Donegal must escape proposed VAT increase, says top local hotelier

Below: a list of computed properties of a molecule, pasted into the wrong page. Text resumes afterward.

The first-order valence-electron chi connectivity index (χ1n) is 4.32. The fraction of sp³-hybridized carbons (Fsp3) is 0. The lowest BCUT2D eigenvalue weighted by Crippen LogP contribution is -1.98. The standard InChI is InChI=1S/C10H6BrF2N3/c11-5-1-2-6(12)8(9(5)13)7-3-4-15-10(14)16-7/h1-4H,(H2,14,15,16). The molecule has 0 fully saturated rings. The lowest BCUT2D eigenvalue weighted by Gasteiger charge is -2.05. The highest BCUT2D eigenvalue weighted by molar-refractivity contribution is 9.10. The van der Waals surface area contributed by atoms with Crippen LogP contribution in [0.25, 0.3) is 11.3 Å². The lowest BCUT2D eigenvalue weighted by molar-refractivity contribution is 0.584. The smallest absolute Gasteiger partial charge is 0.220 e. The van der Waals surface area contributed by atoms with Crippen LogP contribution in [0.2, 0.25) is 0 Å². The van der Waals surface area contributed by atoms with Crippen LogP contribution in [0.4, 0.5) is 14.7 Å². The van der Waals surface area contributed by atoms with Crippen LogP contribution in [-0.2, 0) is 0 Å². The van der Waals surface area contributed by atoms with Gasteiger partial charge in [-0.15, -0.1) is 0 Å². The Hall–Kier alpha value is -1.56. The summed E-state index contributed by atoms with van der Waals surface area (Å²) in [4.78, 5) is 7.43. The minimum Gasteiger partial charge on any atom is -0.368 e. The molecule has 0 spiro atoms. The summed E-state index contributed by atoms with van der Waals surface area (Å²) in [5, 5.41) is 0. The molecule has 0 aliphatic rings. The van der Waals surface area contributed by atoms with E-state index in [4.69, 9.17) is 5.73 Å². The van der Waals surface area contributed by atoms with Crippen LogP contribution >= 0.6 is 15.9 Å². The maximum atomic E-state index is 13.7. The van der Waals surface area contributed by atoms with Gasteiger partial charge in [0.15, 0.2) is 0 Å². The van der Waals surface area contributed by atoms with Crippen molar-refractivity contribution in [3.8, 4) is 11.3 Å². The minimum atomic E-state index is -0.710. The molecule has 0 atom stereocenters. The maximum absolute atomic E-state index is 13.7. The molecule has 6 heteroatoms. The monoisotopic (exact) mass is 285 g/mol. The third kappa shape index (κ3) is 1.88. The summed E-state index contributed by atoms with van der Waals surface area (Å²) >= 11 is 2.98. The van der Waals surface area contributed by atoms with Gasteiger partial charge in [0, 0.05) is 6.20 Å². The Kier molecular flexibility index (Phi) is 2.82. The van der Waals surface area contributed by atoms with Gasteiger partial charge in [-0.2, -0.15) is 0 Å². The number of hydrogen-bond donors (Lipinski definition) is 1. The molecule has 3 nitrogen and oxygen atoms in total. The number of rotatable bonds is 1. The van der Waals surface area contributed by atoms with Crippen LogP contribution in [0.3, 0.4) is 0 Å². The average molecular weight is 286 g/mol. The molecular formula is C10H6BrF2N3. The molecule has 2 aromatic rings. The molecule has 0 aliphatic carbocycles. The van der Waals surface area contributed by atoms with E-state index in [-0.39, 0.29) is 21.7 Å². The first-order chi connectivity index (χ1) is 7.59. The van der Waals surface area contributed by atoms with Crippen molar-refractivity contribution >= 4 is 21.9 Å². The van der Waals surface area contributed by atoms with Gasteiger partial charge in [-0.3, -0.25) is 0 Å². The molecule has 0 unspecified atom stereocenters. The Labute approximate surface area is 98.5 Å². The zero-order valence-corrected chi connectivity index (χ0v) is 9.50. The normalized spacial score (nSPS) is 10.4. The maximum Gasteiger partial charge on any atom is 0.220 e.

first_imgDongeal and the Border counties must escape any proposed VAT increase in the Budget, according to the general manager of one of the county’s top hotels.Carolynne Harrison from the 4-star Shandon Hotel & Spa at Marble Hill, Dunfanaghy, says any increase in the 9 per cent VAT rate would hit the local tourism sector just as it is getting back on its feet.She said rural hotels must not be made to pay for rising costs of hotels in Dublin, Cork and Galway. “There are a number of ingredients which has led to Donegal’s increasing success in attracting tourists here,” said Ms Harrison.“Firstly there is the hard work of hotel owners and their staff. Here at the Shandon, the hotel was closed during the recession. Before that it was a seasonal hotel. Now we’re open all year round under a new owner and we are employing people here throughout the year.“The creation of the Wild Atlantic Way and the reduction of the VAT rate to 9 per cent were key to helping counties like Donegal recover. However increasing VAT at this stage for rural hotels particularly in Donegal and the border counties risks putting us all back.”Ms Harrison said the industry is already dealing with high volatility in the currency markets with the decreasing value of sterling a major issue for the hospitality sector south of the border. “We cannot and would not charge the sort of room rates you see in Dublin now or in Galway or Cork for that matter. The vast majority of tourists coming to Ireland from outside the country are still visiting the south of the country so they can charge almost what they like,” said the Shandon manager.“We’ve had a very good summer with high occupancy rates but we are also offering good value, with good room rates to attract customers, particularly from the UK.“Any extra costs will only set us back again.”Ms Harrison says she backs some suggestions from Government ministers in recent days for a new VAT rate to kick in once a room price exceeds a certain amount with suggestions of €150 or €200 per room per night being the suggested benchmark for a higher VAT rate.“That might help tackle rising costs in Dublin and not affect us at all,” she said. “With all the uncertainty around Brexit and the possible consequences for further fluctuations in the exchange rate, we need as much stability as possible for another year at least and that means keeping the VAT rate at 9 per cent for rural hotels.”The Shandon Hotel & Spa closed during the recession and re-opened under new owners two years ago. The hotel recently added 18 new bedrooms. At the height of the summer season 130 full time and part time staff are employed there.Donegal must escape proposed VAT increase, says top local hotelier was last modified: September 26th, 2018 by StephenShare this:Click to share on Facebook (Opens in new window)Click to share on Twitter (Opens in new window)Click to share on LinkedIn (Opens in new window)Click to share on Reddit (Opens in new window)Click to share on Pocket (Opens in new window)Click to share on Telegram (Opens in new window)Click to share on WhatsApp (Opens in new window)Click to share on Skype (Opens in new window)Click to print (Opens in new window)last_img read more